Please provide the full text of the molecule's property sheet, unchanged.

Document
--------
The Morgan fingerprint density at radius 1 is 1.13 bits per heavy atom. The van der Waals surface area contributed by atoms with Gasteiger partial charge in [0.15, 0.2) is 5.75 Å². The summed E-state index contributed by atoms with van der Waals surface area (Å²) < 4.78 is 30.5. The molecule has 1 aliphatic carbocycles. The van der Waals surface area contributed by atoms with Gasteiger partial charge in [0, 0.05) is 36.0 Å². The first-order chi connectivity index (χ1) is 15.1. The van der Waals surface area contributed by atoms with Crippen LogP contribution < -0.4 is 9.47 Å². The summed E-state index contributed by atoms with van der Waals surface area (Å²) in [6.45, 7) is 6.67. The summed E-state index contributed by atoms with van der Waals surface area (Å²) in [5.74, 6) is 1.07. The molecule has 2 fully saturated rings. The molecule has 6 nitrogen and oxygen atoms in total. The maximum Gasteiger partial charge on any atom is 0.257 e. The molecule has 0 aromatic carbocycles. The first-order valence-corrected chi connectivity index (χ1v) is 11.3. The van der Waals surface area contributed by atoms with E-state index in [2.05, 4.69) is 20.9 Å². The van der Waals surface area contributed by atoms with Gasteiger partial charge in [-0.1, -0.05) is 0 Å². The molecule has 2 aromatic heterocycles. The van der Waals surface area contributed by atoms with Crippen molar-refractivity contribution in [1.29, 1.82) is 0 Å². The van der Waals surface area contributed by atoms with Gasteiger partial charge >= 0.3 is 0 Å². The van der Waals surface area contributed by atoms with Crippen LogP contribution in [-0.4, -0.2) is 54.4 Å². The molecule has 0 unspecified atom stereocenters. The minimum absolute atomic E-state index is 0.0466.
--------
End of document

The Morgan fingerprint density at radius 1 is 1.13 bits per heavy atom. The van der Waals surface area contributed by atoms with Gasteiger partial charge in [0.15, 0.2) is 5.75 Å². The summed E-state index contributed by atoms with van der Waals surface area (Å²) < 4.78 is 30.5. The molecule has 1 aliphatic carbocycles. The van der Waals surface area contributed by atoms with Gasteiger partial charge in [0, 0.05) is 36.0 Å². The first-order chi connectivity index (χ1) is 15.1. The van der Waals surface area contributed by atoms with Crippen LogP contribution < -0.4 is 9.47 Å². The summed E-state index contributed by atoms with van der Waals surface area (Å²) in [6.45, 7) is 6.67. The summed E-state index contributed by atoms with van der Waals surface area (Å²) in [5.74, 6) is 1.07. The molecule has 2 fully saturated rings. The molecule has 6 nitrogen and oxygen atoms in total. The maximum Gasteiger partial charge on any atom is 0.257 e. The molecule has 0 aromatic carbocycles. The first-order valence-corrected chi connectivity index (χ1v) is 11.3. The van der Waals surface area contributed by atoms with E-state index in [2.05, 4.69) is 20.9 Å². The van der Waals surface area contributed by atoms with Gasteiger partial charge in [-0.1, -0.05) is 0 Å². The molecule has 2 aromatic heterocycles. The van der Waals surface area contributed by atoms with Crippen molar-refractivity contribution in [1.29, 1.82) is 0 Å². The van der Waals surface area contributed by atoms with Gasteiger partial charge >= 0.3 is 0 Å². The van der Waals surface area contributed by atoms with Crippen LogP contribution in [-0.4, -0.2) is 54.4 Å². The molecule has 0 unspecified atom stereocenters. The minimum absolute atomic E-state index is 0.0466.